The tech changes every office needs: Get rid of fixed desks and invest in meeting room management

Conventional meeting spaces can be costly because of lack of use
Insisting on traditional desks and not quantifying use of space will hit your business financially.
Companies are facing a real headache trying to make the most of their space and turn it into a modern, workable office. With the cost of space continuing to rise, it is vital that they can make every inch count.
Firms risk decreasing productivity by throwing away money if they do not move away from a rigid environment and towards an open, flexible, smart office. That is the approach being taken by many FTSE 100 firms, which have embraced technology in a bid to create the perfect modern office.


As people demand more flexible working environments, individual desks are becoming a thing of the past – and businesses must embrace this change if they wish to thrive.
Alongside new staff, investment in new workspace previously stood as one of the strongest indicators of performance. But with fixed desks becoming increasingly irrelevant, aggressively expanding into larger office space is no longer a requirement for successful growth.
Creating an agile office with collaborative spaces and the option of flexible working is now a priority for fast-growth companies, as they look to attract and retain the world’s best talent. Indeed, research from HR company Robert Half shows that flexible working space has increased by 37 per cent in the last three years alone.


With the price of premises continuing to rise, businesses will still haemorrhage money unless they have access to the facts about how efficient their office space usage actually is.
Worryingly, companies are not aware of the extent to which their space is under-used. Those of all sizes are struggling with high rental prices, but it is the large corporates, who own vast amounts of real estate across the world, who stand to lose the most from a lack of space management.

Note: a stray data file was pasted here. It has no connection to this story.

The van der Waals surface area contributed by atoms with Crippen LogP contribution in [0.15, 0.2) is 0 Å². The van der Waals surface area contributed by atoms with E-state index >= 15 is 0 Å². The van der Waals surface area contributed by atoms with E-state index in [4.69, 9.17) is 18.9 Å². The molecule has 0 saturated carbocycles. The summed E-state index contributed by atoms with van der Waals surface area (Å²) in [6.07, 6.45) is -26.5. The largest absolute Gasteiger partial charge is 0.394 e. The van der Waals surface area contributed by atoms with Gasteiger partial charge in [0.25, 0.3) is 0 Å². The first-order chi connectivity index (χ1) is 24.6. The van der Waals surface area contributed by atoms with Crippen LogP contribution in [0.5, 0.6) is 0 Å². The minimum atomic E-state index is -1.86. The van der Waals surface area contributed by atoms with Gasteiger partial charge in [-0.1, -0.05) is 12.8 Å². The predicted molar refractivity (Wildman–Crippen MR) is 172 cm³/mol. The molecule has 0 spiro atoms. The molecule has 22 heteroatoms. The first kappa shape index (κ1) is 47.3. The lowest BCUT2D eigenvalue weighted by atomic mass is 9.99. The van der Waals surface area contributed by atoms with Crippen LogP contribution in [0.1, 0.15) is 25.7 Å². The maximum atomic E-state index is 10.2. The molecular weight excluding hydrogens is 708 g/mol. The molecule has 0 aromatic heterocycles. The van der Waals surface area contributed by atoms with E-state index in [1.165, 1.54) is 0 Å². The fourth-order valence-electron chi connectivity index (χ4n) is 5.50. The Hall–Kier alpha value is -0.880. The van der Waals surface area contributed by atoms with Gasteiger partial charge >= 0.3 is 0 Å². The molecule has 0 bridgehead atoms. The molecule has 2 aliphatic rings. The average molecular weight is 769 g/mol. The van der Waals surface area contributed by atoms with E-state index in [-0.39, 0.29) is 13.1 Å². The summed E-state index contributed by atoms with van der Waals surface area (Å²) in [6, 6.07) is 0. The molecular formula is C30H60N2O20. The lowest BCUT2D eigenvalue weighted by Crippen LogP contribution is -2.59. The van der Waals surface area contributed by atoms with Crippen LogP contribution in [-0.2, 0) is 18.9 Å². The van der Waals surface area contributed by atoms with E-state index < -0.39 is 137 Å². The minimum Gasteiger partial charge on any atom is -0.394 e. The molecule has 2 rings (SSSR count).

We discovered that average office utilisation can be as low as 38 per cent, leaving companies investing in millions of pounds of premium real estate that routinely goes unused by staff who are increasingly out at meetings or working remotely.
Very few business leaders have any real-time data on how their offices are used day-to-day. Most believe that they have a high level of efficiency, but our research has found it to be almost half that of the expectation. This huge disparity is invariably caused by reliance on outdated manual surveys – clickers and clipboards. These are extremely time consuming and prone to inaccuracy – and provide no indication of the day-to-day use of space.


Another problem is the use of meeting rooms. The issue is not just confined to under-utilisation – the reality is that there is a lack of transparency when it comes to the whole area of meeting room management. We have found that 20 per cent of booked rooms are not being used at any given time.
A lack of information about meeting room bookings not only impacts a company’s finances, but also the daily schedules of fellow workers, with external meeting spaces being booked blindly offsite. Bookings go unused, as people do not turn up or forget to cancel the meeting room when they cancel their meeting – all of which results in wasted space for the company, and its employees.
Creating a technology-driven smart office should be at the top of the agenda for any company that wants to drag its workspace into the modern world – and reap both the cultural and financial benefits.
Paul Statham is founder, chief executive and managing director at Condeco.

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